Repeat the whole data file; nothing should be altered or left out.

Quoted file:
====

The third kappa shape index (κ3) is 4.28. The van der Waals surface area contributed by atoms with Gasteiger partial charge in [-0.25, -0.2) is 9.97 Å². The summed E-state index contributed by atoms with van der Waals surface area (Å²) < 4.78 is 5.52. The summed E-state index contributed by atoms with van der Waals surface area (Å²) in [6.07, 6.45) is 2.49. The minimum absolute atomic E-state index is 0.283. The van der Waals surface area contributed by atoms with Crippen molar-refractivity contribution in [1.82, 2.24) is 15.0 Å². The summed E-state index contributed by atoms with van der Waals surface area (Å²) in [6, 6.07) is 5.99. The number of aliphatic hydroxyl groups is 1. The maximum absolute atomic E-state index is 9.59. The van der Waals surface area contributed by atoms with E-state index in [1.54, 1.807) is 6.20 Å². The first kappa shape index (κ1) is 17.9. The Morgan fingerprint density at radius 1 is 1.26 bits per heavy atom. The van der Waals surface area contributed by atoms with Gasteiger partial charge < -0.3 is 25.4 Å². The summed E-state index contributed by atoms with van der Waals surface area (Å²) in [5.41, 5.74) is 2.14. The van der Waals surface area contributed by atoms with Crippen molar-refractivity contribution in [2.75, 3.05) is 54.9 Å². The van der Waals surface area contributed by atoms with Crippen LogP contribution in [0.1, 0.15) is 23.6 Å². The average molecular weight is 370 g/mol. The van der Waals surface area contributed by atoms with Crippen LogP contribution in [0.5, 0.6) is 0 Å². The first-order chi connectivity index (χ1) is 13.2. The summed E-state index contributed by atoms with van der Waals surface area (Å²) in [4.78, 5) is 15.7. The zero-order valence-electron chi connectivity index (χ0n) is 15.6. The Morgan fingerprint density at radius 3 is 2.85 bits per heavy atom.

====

The third kappa shape index (κ3) is 4.28. The van der Waals surface area contributed by atoms with Gasteiger partial charge in [-0.25, -0.2) is 9.97 Å². The summed E-state index contributed by atoms with van der Waals surface area (Å²) < 4.78 is 5.52. The summed E-state index contributed by atoms with van der Waals surface area (Å²) in [6.07, 6.45) is 2.49. The minimum absolute atomic E-state index is 0.283. The van der Waals surface area contributed by atoms with Crippen molar-refractivity contribution in [1.82, 2.24) is 15.0 Å². The summed E-state index contributed by atoms with van der Waals surface area (Å²) in [6, 6.07) is 5.99. The number of aliphatic hydroxyl groups is 1. The maximum absolute atomic E-state index is 9.59. The van der Waals surface area contributed by atoms with E-state index in [1.54, 1.807) is 6.20 Å². The first kappa shape index (κ1) is 17.9. The Morgan fingerprint density at radius 1 is 1.26 bits per heavy atom. The van der Waals surface area contributed by atoms with Gasteiger partial charge < -0.3 is 25.4 Å². The summed E-state index contributed by atoms with van der Waals surface area (Å²) in [5.41, 5.74) is 2.14. The van der Waals surface area contributed by atoms with Crippen molar-refractivity contribution in [2.75, 3.05) is 54.9 Å². The van der Waals surface area contributed by atoms with Crippen LogP contribution in [0.1, 0.15) is 23.6 Å². The average molecular weight is 370 g/mol. The van der Waals surface area contributed by atoms with Crippen LogP contribution in [0.5, 0.6) is 0 Å². The first-order chi connectivity index (χ1) is 13.2. The summed E-state index contributed by atoms with van der Waals surface area (Å²) in [4.78, 5) is 15.7. The zero-order valence-electron chi connectivity index (χ0n) is 15.6. The Morgan fingerprint density at radius 3 is 2.85 bits per heavy atom.